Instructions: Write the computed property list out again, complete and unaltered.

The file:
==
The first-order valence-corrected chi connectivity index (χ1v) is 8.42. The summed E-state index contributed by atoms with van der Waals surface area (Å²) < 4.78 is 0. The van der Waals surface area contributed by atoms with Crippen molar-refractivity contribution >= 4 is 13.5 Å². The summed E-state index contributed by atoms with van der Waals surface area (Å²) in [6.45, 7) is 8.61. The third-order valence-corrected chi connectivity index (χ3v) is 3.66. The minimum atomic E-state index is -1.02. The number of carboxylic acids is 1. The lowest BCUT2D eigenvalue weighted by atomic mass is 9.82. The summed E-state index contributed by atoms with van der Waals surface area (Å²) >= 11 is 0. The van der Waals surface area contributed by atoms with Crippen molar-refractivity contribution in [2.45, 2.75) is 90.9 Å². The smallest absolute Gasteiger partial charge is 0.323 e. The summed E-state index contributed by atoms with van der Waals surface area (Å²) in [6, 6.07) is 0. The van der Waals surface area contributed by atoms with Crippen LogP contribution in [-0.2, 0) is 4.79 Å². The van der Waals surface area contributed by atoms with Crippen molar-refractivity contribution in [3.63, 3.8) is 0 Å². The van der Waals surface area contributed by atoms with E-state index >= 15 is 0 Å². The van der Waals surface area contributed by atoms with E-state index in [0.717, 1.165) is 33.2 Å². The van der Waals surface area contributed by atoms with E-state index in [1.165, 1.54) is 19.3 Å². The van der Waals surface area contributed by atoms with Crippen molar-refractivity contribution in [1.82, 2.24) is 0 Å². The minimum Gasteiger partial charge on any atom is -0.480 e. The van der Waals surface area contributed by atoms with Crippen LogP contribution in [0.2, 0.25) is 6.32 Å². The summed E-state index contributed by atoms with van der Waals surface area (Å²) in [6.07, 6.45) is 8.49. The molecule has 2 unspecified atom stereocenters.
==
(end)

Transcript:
The first-order valence-corrected chi connectivity index (χ1v) is 8.42. The summed E-state index contributed by atoms with van der Waals surface area (Å²) < 4.78 is 0. The van der Waals surface area contributed by atoms with Crippen molar-refractivity contribution >= 4 is 13.5 Å². The summed E-state index contributed by atoms with van der Waals surface area (Å²) in [6.45, 7) is 8.61. The third-order valence-corrected chi connectivity index (χ3v) is 3.66. The minimum atomic E-state index is -1.02. The number of carboxylic acids is 1. The lowest BCUT2D eigenvalue weighted by atomic mass is 9.82. The summed E-state index contributed by atoms with van der Waals surface area (Å²) >= 11 is 0. The van der Waals surface area contributed by atoms with Crippen molar-refractivity contribution in [2.45, 2.75) is 90.9 Å². The smallest absolute Gasteiger partial charge is 0.323 e. The summed E-state index contributed by atoms with van der Waals surface area (Å²) in [6, 6.07) is 0. The van der Waals surface area contributed by atoms with Crippen LogP contribution in [-0.2, 0) is 4.79 Å². The van der Waals surface area contributed by atoms with Crippen molar-refractivity contribution in [3.63, 3.8) is 0 Å². The van der Waals surface area contributed by atoms with E-state index >= 15 is 0 Å². The van der Waals surface area contributed by atoms with E-state index in [0.717, 1.165) is 33.2 Å². The van der Waals surface area contributed by atoms with E-state index in [1.165, 1.54) is 19.3 Å². The van der Waals surface area contributed by atoms with Crippen molar-refractivity contribution in [1.82, 2.24) is 0 Å². The minimum Gasteiger partial charge on any atom is -0.480 e. The van der Waals surface area contributed by atoms with Crippen LogP contribution in [0.2, 0.25) is 6.32 Å². The summed E-state index contributed by atoms with van der Waals surface area (Å²) in [6.07, 6.45) is 8.49. The molecule has 2 unspecified atom stereocenters.